During the 1990's, both my parents took a whirlwind tour throughout the Far East. When they returned, I asked them what they thought of Japan. My dad adored the country...but my mother told me this was her least favorite destination. "Why?" I inquired. My mother responded that Japan was the most patriarchal culture of all the ones she visited...and she certainly deplored any (mis)treatment of women as second class citizens.
The director Kenji Mizoguzhi obviously shared my mom's sentiments...and this theme permeates most of his films. In thinking about the director's life, he was deeply disturbed that due to failing finances, his sister was literally sold to be a geisha...yet she helped him greatly in his early career - sacrificing herself for a male of the family. And he never allowed himself to forget that moral debt.
Now to the film itself. Except for the framing sequence, Oharu starts her adult life as a valuable court attendant for the Imperial Court. Alas, she allows herself to be seduced by a man of lower class and even falls for him. This relationship violates feudal standards so much that it triggers a disturbing future of humiliations, one after another....from being a concubine forced to bear a child for a lord and then discarded, to becoming a high priced courtesan, and (near the end of the film) to becoming an aging street walker begging for clients. One of her unhappy fates is to be rewarded with a glimpse of her son ascending - who is a powerful lord - yet be prevented from meeting him. The hidden subtext of sex is common throughout the series of vignettes...since it is sex that starts the downward spiral. One of the factors that makes the film extraordinary is the exquisite acting of the lead actress Kinuyo Tanaka, who maintains a quiet, resigned dignity of Buddhist acceptance of her painful fates. The essential theme, the contrast between her true self (a good human being) versus her public self (a cheap and immoral human being), is masterfully established. It is important to note that not all indignities are committed by men...often women are equally unjust to her - and in some cases, the men come to her rescue. She even has a brief, happy marriage that is interrupted by tragedy.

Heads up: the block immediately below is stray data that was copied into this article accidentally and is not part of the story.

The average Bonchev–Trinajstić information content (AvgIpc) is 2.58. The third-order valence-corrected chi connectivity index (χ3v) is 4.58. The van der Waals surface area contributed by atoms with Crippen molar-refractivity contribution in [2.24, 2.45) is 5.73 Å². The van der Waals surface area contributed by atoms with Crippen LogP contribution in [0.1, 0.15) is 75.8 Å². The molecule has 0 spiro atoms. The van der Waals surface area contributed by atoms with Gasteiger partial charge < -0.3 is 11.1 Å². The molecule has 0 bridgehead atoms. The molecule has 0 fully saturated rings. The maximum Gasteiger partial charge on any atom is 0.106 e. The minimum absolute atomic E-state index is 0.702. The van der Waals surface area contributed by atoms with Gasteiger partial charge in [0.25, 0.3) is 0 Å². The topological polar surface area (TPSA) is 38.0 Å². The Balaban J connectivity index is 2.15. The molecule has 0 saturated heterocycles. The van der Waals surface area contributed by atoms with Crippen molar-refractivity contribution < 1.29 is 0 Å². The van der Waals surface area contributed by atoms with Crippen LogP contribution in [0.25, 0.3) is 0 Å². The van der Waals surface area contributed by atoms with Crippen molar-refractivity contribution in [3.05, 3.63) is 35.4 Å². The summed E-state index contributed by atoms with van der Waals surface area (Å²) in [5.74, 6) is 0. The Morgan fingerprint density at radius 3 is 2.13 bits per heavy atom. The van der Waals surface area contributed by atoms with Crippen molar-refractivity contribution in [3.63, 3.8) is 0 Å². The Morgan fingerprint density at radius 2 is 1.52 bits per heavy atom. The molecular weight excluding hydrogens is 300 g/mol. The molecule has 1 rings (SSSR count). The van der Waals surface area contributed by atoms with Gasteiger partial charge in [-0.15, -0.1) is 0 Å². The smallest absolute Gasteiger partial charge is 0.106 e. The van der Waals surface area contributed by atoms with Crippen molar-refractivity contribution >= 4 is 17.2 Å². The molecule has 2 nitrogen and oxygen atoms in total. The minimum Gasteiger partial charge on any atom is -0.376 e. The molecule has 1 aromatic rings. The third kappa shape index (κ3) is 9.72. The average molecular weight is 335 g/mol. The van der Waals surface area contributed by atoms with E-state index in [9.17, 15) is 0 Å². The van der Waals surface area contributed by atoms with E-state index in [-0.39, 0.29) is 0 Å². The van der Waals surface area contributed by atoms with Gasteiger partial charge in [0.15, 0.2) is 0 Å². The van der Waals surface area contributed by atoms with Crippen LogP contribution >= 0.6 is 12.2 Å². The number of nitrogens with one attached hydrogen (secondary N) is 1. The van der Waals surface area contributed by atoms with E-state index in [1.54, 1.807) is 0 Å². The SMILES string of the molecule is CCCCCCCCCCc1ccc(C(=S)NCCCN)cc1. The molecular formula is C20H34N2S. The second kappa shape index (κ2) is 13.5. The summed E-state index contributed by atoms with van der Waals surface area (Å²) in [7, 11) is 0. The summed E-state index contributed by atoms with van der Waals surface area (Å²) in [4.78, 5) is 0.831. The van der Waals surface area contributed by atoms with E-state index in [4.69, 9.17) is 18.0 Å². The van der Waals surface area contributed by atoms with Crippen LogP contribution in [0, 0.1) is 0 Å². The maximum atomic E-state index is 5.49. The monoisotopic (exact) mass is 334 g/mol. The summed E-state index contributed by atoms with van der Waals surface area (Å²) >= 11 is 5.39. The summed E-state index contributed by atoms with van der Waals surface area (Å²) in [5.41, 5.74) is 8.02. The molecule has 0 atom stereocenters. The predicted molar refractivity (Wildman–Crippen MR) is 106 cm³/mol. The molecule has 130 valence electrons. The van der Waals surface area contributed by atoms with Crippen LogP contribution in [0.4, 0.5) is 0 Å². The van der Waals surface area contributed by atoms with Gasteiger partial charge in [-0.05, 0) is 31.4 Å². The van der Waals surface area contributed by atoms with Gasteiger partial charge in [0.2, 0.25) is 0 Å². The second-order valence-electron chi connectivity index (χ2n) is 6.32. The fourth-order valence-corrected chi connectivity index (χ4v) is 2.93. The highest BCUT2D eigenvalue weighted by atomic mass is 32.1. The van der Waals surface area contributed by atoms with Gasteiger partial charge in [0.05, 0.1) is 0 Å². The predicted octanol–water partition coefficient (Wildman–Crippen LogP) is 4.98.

The cinematography is absolutely stunning...sometimes with interesting angles from above which allows the viewer to imagine himself or herself as an angel in the sky. So many frames are perfect in terms of composition and lighting - that the whole is breathtaking. And this remains true, even though the movie proceeds at a slow but deliberate pace. When the film ended, I was more profoundly moved by it than by the better known "Sansho the Bailiff" or "Ugetsu". In my book, it deserves to be listed among the top 100 masterpieces of foreign film.